Muscat Diaries: Re-exploring the nuances of the explored

I am just back from my very short trip to Muscat, Oman where i have spent the most precious years of my life probably during my undergrad degree. I am a half-pat, not a complete expat as i always had one leg in Mumbai where ever i went. Negotiation of internal identities is an eternal ongoing process. As i have lived in Muscat for so long every trip even this one after ages, seems very familiar and i had expected the usual, sometimes very positive as stability is appreciated in data packets from time to time in order to feel grounded.

I really got a ‘pleasant’ shock when the immigration officer when he wished me: ‘Welcome to Oman’, as this was the first time any one has ever told me that! The roads in Muscat seems the same, albeit better this time. New Intersections and Highways cut travel times from my residence to the main traditional shopping district called Ruwi, and Old ‘Musqat’ and Muttrah. 

I had a nice ‘Fishy’ meal with my parents at the Yacht parking complex of Oman’s super-rich known as Marina Bandar which has a tony pool side and sea side pub which serves brilliant continental fare. It also one of the fistful of places in Oman which serve both beer and pork which are antithetical to the local cultural patterns. I dug into some delightfully yummy Beef Stroganoff with some rice, which i normally avoid. The Gulf has a tendency to load on the kgs as there is something ‘lazy lamhe’ about the ambiance there.

I guess the only thing which changes in Muscat are some new buildings like the new parliament or Majlis Al Shura complex or the vacant plot beside my apartment block where i used to play cricket in being occupied by a multi-storey structure. Memories seem relegated to Real Estate Market Dynamics in the upmarket Al Khuwair area in Muscat, as is in any other emerging metropolis in the Gulf.

I went with a couple of friends to a nice continental diner called D’Arcy’s Kitchen in the Shatti Al Qurum area, which is the happening diplomatic area district of town. Beside the beach again, and along a string of cool eateries is one of the reasons Muscat remains etched in my memory. The Irish Pub at the Sheraton@Qurum Beach with Fish n Chips plus a couple of pints, was refreshing too while watching EPL, a surreal experience where the culture is as different as chalk to cheese, inside the pub in contrast to what it is outside.

Muscat Airport which was one of the smallest of the airports in the Gulf is now in expansion mode and is turning in to an aviation hub with its diversification towards tourism as Oman is a negligible Oil Producer in contrast to its neighbor across the road Hatta Border i.e. The UAE. Every Gulf State is now trying to be an aviation hub with Qatar, Dubai and Abu Dhabi already major hubs within one hour flying distance.  There honestly seems to be a glut in a recessionary economy is not the best step forward going by economic rationale, but Gulf Rulers fueled by petrodollars buck the trend normally. Singapore Airlines is backed by the State as well, but is run according to market forces.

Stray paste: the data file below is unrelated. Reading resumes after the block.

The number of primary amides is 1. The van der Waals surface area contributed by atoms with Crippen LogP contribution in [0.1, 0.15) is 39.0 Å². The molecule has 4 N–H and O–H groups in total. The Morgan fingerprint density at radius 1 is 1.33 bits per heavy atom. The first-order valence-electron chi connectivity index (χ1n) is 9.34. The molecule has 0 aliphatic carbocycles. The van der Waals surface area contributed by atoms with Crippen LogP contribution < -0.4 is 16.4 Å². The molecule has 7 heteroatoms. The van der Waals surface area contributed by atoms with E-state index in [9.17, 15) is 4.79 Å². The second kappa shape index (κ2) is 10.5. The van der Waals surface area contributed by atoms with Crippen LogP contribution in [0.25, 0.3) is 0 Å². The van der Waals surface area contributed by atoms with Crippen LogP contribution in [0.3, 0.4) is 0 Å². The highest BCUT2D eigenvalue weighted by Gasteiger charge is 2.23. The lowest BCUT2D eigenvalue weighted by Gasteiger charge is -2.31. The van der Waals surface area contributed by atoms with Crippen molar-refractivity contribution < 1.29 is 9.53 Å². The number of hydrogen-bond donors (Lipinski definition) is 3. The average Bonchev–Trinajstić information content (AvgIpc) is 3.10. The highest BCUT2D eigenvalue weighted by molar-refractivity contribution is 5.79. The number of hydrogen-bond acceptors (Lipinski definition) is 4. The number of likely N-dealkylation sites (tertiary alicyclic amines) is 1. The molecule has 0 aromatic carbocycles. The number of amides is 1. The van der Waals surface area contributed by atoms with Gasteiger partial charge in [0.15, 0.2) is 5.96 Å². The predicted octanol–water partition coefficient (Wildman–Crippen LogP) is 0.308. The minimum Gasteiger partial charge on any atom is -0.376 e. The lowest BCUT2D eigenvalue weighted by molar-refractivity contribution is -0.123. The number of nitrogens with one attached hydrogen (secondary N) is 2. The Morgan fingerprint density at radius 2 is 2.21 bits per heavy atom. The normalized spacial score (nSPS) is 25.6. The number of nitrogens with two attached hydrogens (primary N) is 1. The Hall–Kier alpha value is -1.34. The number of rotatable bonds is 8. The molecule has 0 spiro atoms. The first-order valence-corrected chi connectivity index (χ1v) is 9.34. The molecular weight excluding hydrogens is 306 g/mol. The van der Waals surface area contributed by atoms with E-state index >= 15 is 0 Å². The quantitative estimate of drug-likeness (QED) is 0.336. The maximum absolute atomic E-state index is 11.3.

Every place reinvents itself however static it is. We sometimes need to move away from a place which we care about in order to notice the change. All that’s needed is a fresh lens. It was fun to re-engage with the place which i thought i knew pretty well. We can only know the place as much as we engage in. In a known place we try to detect and imbibe the finer nuances unlikely to be known to the first time traveler. Looking forwards towards re-exploring more explored territories.


2 thoughts on “Muscat Diaries: Re-exploring the nuances of the explored

Leave a Reply

Fill in your details below or click an icon to log in:

WordPress.com Logo

You are commenting using your WordPress.com account. Log Out / Change )

Twitter picture

You are commenting using your Twitter account. Log Out / Change )

Facebook photo

You are commenting using your Facebook account. Log Out / Change )

Google+ photo

You are commenting using your Google+ account. Log Out / Change )

Connecting to %s